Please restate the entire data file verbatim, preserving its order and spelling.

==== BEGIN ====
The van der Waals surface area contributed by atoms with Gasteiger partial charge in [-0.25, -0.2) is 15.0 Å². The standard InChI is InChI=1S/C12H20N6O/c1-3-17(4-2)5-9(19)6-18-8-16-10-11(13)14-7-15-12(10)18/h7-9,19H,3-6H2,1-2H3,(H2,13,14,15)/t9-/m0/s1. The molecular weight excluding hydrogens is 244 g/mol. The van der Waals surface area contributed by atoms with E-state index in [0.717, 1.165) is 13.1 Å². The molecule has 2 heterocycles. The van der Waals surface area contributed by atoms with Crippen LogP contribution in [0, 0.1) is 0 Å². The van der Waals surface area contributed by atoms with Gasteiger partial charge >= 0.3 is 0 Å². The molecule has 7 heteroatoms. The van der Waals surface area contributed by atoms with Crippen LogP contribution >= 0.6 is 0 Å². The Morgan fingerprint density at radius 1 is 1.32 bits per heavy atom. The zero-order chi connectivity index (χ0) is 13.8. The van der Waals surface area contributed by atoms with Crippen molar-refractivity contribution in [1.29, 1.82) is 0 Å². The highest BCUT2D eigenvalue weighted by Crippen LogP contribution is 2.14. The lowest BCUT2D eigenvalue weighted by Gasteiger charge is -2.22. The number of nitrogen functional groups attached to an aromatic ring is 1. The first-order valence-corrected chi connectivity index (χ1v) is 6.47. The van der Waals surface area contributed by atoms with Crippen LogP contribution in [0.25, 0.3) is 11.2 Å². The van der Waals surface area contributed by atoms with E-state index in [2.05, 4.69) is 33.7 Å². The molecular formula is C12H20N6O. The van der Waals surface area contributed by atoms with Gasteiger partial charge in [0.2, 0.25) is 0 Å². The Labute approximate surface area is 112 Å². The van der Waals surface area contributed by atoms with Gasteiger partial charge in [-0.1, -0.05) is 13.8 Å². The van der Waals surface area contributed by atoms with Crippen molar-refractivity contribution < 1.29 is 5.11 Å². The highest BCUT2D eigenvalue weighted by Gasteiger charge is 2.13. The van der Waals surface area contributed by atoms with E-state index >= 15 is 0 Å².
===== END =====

The van der Waals surface area contributed by atoms with Gasteiger partial charge in [-0.25, -0.2) is 15.0 Å². The standard InChI is InChI=1S/C12H20N6O/c1-3-17(4-2)5-9(19)6-18-8-16-10-11(13)14-7-15-12(10)18/h7-9,19H,3-6H2,1-2H3,(H2,13,14,15)/t9-/m0/s1. The molecular weight excluding hydrogens is 244 g/mol. The van der Waals surface area contributed by atoms with E-state index in [0.717, 1.165) is 13.1 Å². The molecule has 2 heterocycles. The van der Waals surface area contributed by atoms with Crippen LogP contribution in [0, 0.1) is 0 Å². The van der Waals surface area contributed by atoms with Gasteiger partial charge >= 0.3 is 0 Å². The molecule has 7 heteroatoms. The van der Waals surface area contributed by atoms with Crippen LogP contribution >= 0.6 is 0 Å². The Morgan fingerprint density at radius 1 is 1.32 bits per heavy atom. The zero-order chi connectivity index (χ0) is 13.8. The van der Waals surface area contributed by atoms with Crippen molar-refractivity contribution in [1.29, 1.82) is 0 Å². The highest BCUT2D eigenvalue weighted by Crippen LogP contribution is 2.14. The lowest BCUT2D eigenvalue weighted by Gasteiger charge is -2.22. The number of nitrogen functional groups attached to an aromatic ring is 1. The first-order valence-corrected chi connectivity index (χ1v) is 6.47. The van der Waals surface area contributed by atoms with Crippen LogP contribution in [0.25, 0.3) is 11.2 Å². The van der Waals surface area contributed by atoms with E-state index in [2.05, 4.69) is 33.7 Å². The molecular formula is C12H20N6O. The van der Waals surface area contributed by atoms with Gasteiger partial charge in [0.2, 0.25) is 0 Å². The Labute approximate surface area is 112 Å². The van der Waals surface area contributed by atoms with Gasteiger partial charge in [-0.1, -0.05) is 13.8 Å². The van der Waals surface area contributed by atoms with Crippen molar-refractivity contribution < 1.29 is 5.11 Å². The highest BCUT2D eigenvalue weighted by Gasteiger charge is 2.13. The van der Waals surface area contributed by atoms with E-state index >= 15 is 0 Å².